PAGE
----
Why fall is so special
Published 6:19 pm Tuesday, October 6, 2009
It all seems to happen overnight. Usually the first thing I notice is the sweet smell of a freshly plowed peanut field. It is a smell that is so ingrained in my past that even 25 years after I last worked in the industry it quickly brings back a flood of memories.
The same day I felt a cool breeze blow across my skin. The days were still hot, but the gentle wind gave me just a hint of things to come. Dog days and the hot sticky air that accompanies them were on their way out.
I saw my first red leaves on the trees followed within days of the leaves drifting down across my lawn.
I could hear the high school band practicing from several blocks away signaling that football season was here. My nightly jump into the pool was suddenly cooler as the water seemed to drop quickly in temperature.
Fall is here. Each year I wonder if this isn’t my favorite time of year. Of course, I say that at the first hint of spring. But then, I like summer at the lake and a fire in the winter. That is part of the beauty of living where there are four seasons.
As a kid I dreaded fall, because it meant going back to school. Life doesn’t get much more carefree than living in Cottonwood and spending the summer at Compass Lake.
We would water ski for hours on end. Finally, my Dad put us on a budget of two six-gallon tanks of gas per day. My brother and I made a deal with the lady at the store to charge a gallon of gas as a gallon of milk. That worked fine until the statement came at the end of the month with dozens of gallons of milk on the ticket.
The sadness of the passing of summer went quickly as we learned to enjoy all that fall would bring. The National Peanut Festival was an annual tradition beginning with the corn dogs at that one special booth where I still stand in line today.
I learned that special relationship that Southerners have with college football, despite the record 10 losses that Auburn had to Alabama while I was growing up. Then our kids came along and we loved the games all over again. It was special times to drive up to Auburn with my daughters to the games. They were more interested in the mascot, the eagle and the cheerleaders, but watch them now and you’ll know the love for college football stuck with them too.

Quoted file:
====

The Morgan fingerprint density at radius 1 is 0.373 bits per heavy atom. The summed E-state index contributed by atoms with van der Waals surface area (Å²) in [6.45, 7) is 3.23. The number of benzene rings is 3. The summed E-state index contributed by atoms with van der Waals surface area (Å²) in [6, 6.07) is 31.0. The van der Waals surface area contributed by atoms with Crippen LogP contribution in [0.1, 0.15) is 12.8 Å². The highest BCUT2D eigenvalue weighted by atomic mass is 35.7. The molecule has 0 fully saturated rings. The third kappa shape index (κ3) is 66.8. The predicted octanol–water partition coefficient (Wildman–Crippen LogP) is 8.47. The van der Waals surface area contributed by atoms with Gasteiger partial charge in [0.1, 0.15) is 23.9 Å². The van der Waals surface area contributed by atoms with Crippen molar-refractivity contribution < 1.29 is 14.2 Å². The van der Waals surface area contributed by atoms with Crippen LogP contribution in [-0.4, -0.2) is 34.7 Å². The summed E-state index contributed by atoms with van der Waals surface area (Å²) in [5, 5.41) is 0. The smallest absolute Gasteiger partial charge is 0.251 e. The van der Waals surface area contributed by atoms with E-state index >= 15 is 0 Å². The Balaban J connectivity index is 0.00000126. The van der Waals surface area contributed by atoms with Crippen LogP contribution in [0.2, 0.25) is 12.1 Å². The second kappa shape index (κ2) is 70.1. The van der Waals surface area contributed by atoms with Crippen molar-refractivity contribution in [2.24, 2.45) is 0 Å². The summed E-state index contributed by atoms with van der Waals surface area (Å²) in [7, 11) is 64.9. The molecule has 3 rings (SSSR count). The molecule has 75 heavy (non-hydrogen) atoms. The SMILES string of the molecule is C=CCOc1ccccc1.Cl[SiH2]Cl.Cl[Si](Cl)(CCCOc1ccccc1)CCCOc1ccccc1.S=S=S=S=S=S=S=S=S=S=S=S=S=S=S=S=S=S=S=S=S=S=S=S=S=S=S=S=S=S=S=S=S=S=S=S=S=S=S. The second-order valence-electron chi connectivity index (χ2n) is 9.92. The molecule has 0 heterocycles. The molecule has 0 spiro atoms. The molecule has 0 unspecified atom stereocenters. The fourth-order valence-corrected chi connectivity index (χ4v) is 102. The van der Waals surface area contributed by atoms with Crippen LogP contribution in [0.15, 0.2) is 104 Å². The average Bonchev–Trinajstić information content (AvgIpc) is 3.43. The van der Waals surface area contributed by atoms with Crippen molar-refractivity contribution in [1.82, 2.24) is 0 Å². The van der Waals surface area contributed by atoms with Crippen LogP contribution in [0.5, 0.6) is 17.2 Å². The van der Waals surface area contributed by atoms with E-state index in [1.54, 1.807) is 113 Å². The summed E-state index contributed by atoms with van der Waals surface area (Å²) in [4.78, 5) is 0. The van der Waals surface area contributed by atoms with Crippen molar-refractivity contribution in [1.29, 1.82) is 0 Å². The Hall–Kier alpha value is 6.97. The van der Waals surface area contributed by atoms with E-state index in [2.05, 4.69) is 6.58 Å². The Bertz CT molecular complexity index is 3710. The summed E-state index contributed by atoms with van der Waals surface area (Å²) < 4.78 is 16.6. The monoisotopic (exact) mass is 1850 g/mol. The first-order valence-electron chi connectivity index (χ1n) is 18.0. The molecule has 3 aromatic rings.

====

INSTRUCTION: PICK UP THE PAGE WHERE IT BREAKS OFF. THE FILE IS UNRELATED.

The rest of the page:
We never were at the lake after the end of August because of peanut season. Labor Day would traditionally be our busiest day buying peanuts. The reason was simply because the children were out of school and could help on the farms.
My wife wanted a fall wedding. I said, “Then you’ll have to marry someone else.” Peanut season dominated our life during the fall.
If I ever developed a good work ethic, it was during this time. My father and grandfather expected a lot of out me. Two of my greatest memories were during peanut season while I was a teenager.
The first was when the night manager of the drying plant called in sick. I was running the drying plant during the day shift and then had to work the night shift as well. After 23 hours of checking the dryers, testing the peanuts, and pulling samples of more than 100 wagons, I finally fell asleep on a pile of peanut sacks waiting for my replacement.
Instead of a pat on the back when my grandfather came in at 6 a.m., he wanted to know what I was doing asleep. Despite my explanation that I had worked 23 hours and gotten all my work done, he quietly said that as his grandson people expected more of me. He told me it was my job to set an example. I never let him down again.
My second memory was being given the job of foreman over the “yard” when I was 15. I could crank any old truck hauling peanuts, turn a tractor on a dime, sew leather belts in the top of a warehouse, and keep all the unloading stations moving. We were the largest buying point in Alabama, and my Dad had put me in a position as a teenager to make a difference.
We would often be the last two to leave. We would tally up the day’s total before we left. He would sit on the steps to the office, and I would sit with him. I didn’t know how much he was teaching me until I had my own children. My grandfather may have been my hero, but my father was my teacher.
He taught me how to hunt and how to clean what I killed. He taught me to respect the women of the house, whether they were your wife or your daughters. He taught me that you can love your work even when it is hard. He taught me how to be compassionate and tough at the same time. He taught me that it was OK for a father to hug his son.
Fall is when I learned to be a man. Perhaps it is my favorite season of the year.